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Oz: The Great And Powerful

Oz: The Great And Powerful

The vision behind the visuals

Film3Sixty Magazine

February 2013

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When creating the gorgeous and surreal dreamscapes of Oz: The Great And Powerful, Sam Raimi relied on Oscar-winning production designer Robert Stromberg.

If you set out to tell the imaginary tale of how a circus magician from Kansas (James Franco) ended up becoming the exalted Wizard of Oz, then acclaimed director Sam Raimi (Spider-Man 1, 2 & 3) is a smart man to put on the job. And fine minds like Raimi know they require equally brilliant collaborators, which is why he recruited Robert Stromberg, the Oscar-winning production designer of Avatar and Alice In Wonderland, to help him bring the rich fantasy world of Oz to vivid, vibrant life. Using a heady mix of pixel power and old-fashioned set building, Stromberg has created a fantastical dream-land of colour-saturated vistas, spiky peaks and a village of teapots (not to mention malevolent witches, diminutive munchkins and airborne simians).

“We started with the descriptions in L. Frank Baum’s books and tried to take them to a place that was original and unique,” says Stromberg, who erected the film’s nearly 30 sets across six massive soundstages near Pontiac, Michigan. “We ended up using a lot more physical sets on Oz than we did on Alice In Wonderland. It ended up a 50-50 split on Oz between sets and computer design.” Raimi was extremely keen that his actors get to experience as many practical sets as possible. “I wanted them to have something to touch and see that was real,” says the director, who has boosted his Oz prequel with an outstanding cast: James Franco as the title character, Michelle Williams as Glinda, the Good Witch, and Rachel Weisz and Mila Kunis as, respectively, Evanora, the wicked witch who rules over Emerald City, and her tormented younger sister Theodora. For her part, Williams enthuses about the effort that went into creating this enchanting fantasy-land: “It was thrilling to be on set because the magical world wasn’t just in our heads. With the Yellow Brick Road and Glinda’s castle in front of my eyes, I didn’t have to imagine my surroundings.”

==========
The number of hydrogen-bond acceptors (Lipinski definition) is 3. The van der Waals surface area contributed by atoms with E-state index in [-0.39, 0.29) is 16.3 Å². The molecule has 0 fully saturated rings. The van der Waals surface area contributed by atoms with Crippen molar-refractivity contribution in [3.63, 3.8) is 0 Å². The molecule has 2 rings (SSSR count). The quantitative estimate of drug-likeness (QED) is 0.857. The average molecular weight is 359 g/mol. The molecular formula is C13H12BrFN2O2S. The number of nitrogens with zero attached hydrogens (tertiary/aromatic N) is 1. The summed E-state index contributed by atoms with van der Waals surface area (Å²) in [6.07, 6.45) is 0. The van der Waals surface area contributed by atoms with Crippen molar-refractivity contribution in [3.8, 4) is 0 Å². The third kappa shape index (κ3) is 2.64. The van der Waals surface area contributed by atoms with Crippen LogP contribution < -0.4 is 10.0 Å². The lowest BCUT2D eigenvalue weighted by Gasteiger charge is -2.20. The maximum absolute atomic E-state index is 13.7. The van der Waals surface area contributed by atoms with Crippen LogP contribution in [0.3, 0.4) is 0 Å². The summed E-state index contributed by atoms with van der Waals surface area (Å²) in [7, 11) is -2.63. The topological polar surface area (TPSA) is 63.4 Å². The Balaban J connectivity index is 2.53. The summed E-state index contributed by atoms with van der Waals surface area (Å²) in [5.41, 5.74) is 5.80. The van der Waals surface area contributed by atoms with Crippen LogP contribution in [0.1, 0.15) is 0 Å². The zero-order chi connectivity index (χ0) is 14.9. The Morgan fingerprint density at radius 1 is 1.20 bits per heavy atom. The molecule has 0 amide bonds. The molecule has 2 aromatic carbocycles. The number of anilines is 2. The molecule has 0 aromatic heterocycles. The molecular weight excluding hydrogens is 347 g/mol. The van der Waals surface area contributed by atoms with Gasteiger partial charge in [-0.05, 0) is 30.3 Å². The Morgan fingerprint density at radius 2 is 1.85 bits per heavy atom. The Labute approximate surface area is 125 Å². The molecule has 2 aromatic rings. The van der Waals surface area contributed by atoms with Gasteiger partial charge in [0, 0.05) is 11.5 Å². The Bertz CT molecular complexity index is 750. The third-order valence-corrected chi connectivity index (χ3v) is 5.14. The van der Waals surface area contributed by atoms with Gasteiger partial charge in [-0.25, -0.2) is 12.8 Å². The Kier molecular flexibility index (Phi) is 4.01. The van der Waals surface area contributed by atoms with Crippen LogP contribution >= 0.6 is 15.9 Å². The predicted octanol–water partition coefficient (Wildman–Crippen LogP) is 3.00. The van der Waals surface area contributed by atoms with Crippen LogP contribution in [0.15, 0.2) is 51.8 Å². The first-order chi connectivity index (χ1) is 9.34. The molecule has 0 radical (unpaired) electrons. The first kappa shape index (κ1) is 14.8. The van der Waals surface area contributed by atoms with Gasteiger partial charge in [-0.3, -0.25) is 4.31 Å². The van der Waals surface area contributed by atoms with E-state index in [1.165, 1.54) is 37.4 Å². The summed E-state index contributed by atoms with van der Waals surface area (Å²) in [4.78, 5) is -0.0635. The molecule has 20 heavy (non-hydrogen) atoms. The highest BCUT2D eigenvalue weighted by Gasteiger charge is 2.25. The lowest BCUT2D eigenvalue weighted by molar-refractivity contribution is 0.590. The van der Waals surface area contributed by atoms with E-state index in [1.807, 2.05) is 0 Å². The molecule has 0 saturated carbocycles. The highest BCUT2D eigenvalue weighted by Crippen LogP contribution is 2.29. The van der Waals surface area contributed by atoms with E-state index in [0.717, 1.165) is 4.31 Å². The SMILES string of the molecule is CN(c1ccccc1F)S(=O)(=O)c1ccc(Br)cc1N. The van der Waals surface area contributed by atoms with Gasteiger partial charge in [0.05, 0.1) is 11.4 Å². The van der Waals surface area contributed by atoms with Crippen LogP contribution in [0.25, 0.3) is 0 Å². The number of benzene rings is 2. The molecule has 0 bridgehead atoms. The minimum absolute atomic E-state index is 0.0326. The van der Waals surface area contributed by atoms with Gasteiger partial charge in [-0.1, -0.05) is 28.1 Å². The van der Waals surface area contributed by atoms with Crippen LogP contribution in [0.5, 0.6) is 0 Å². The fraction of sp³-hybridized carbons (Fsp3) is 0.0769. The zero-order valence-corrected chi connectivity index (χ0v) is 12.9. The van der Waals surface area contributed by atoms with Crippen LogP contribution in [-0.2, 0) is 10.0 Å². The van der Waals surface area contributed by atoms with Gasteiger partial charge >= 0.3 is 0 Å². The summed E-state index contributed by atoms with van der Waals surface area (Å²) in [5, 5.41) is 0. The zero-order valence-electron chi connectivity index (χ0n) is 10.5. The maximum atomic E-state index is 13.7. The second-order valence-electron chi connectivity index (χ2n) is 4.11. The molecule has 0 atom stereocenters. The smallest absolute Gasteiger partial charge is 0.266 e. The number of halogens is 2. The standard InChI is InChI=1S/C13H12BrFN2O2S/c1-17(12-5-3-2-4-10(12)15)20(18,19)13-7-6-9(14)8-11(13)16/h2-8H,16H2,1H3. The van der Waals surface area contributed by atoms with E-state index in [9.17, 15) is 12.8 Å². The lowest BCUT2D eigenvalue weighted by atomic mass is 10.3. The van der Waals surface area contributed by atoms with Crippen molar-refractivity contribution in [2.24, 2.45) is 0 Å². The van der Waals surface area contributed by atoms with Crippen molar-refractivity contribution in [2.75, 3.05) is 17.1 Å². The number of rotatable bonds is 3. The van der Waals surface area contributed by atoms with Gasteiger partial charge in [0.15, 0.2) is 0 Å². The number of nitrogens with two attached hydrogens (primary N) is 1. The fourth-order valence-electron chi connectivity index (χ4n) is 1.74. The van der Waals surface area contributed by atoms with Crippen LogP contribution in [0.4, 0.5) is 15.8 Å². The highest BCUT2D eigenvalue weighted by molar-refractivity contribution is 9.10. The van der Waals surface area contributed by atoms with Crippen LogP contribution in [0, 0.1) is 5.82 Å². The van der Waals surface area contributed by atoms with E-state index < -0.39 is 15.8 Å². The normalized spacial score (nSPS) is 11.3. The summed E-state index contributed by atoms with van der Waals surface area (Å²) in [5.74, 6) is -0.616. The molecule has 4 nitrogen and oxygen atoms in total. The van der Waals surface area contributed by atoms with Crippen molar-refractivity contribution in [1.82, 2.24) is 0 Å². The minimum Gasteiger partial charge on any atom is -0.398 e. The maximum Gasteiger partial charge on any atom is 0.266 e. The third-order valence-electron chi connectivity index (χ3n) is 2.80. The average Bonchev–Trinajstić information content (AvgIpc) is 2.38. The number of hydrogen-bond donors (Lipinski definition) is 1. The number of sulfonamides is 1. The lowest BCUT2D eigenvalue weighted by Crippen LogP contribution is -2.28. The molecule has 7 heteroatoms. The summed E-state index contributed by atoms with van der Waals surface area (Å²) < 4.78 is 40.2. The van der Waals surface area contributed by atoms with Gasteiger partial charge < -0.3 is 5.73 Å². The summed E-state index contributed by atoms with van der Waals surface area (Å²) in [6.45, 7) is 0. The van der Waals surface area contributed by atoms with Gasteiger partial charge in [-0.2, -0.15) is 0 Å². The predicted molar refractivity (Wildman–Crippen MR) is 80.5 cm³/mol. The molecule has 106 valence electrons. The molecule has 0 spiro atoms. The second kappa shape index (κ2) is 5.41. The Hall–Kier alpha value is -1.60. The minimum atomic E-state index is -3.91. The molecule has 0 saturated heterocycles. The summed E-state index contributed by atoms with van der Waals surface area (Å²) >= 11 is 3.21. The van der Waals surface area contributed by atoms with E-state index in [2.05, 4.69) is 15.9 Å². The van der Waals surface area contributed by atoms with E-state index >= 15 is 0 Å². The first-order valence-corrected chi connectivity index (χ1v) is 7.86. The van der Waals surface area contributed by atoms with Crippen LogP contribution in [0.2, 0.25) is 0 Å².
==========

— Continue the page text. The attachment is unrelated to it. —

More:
As in the original, the good witch Glinda (Michelle Williams) will travel around Oz by bubble, offering a 3D bird’s-eye view of the beautiful dreamscape below. “We did so much design work beforehand so that the actors could see not only the physical sets but also what was going into the bluescreens. It gave them a tremendous sense of the bigger picture,” says Stromberg.

On his way to Emerald City, Franco’s Oz comes across a town made of porcelain which has been destroyed, bringing its sole survivor, China Girl, on his journey. “That was months of experimenting, buying actual china cups and saucers and stacking them together in different ways.”

For the landscapes, Stromberg was influenced by the work of the Hudson River School, a group of painters who travelled across America in the 19th century. “It’s somewhere between reality and surreal but I always wanted to feel like we might be in a dream. We all know what the yellow-brick road looks like. I wanted to take some of those icons that we all know and recognise, and bring in some influence from traditional painters while also mixing in a little bit of whimsy.”

In the 1939 original, Emerald City was a matte painting that Stromberg says “looked like upside-down test tubes painted green”. In Oz, The Great And Powerful, he creates a far more futuristic skyline. “I tried to make it something we would recognise in our world, and yet different.” Did any of the world’s famous skylines or towers influence the green cityscape? “There might have been a subtle influence,” laughs Stromberg.
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